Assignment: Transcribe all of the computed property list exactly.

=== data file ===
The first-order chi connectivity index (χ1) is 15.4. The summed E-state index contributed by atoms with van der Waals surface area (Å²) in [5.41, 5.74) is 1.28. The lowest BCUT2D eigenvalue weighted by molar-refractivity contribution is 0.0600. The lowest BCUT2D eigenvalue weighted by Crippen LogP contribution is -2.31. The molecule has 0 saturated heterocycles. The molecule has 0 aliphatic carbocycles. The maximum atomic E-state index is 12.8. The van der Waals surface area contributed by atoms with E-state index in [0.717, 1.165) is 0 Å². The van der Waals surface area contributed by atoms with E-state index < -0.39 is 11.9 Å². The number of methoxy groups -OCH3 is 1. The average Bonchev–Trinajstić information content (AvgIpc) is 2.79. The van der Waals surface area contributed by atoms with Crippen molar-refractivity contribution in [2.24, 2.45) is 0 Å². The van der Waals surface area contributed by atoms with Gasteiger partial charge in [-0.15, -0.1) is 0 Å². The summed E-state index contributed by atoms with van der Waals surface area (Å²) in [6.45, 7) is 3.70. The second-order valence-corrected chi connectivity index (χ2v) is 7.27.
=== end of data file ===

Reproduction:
The first-order chi connectivity index (χ1) is 15.4. The summed E-state index contributed by atoms with van der Waals surface area (Å²) in [5.41, 5.74) is 1.28. The lowest BCUT2D eigenvalue weighted by molar-refractivity contribution is 0.0600. The lowest BCUT2D eigenvalue weighted by Crippen LogP contribution is -2.31. The molecule has 0 saturated heterocycles. The molecule has 0 aliphatic carbocycles. The maximum atomic E-state index is 12.8. The van der Waals surface area contributed by atoms with E-state index in [0.717, 1.165) is 0 Å². The van der Waals surface area contributed by atoms with E-state index < -0.39 is 11.9 Å². The number of methoxy groups -OCH3 is 1. The average Bonchev–Trinajstić information content (AvgIpc) is 2.79. The van der Waals surface area contributed by atoms with Crippen molar-refractivity contribution in [2.24, 2.45) is 0 Å². The van der Waals surface area contributed by atoms with Gasteiger partial charge in [-0.15, -0.1) is 0 Å². The summed E-state index contributed by atoms with van der Waals surface area (Å²) in [6.45, 7) is 3.70. The second-order valence-corrected chi connectivity index (χ2v) is 7.27.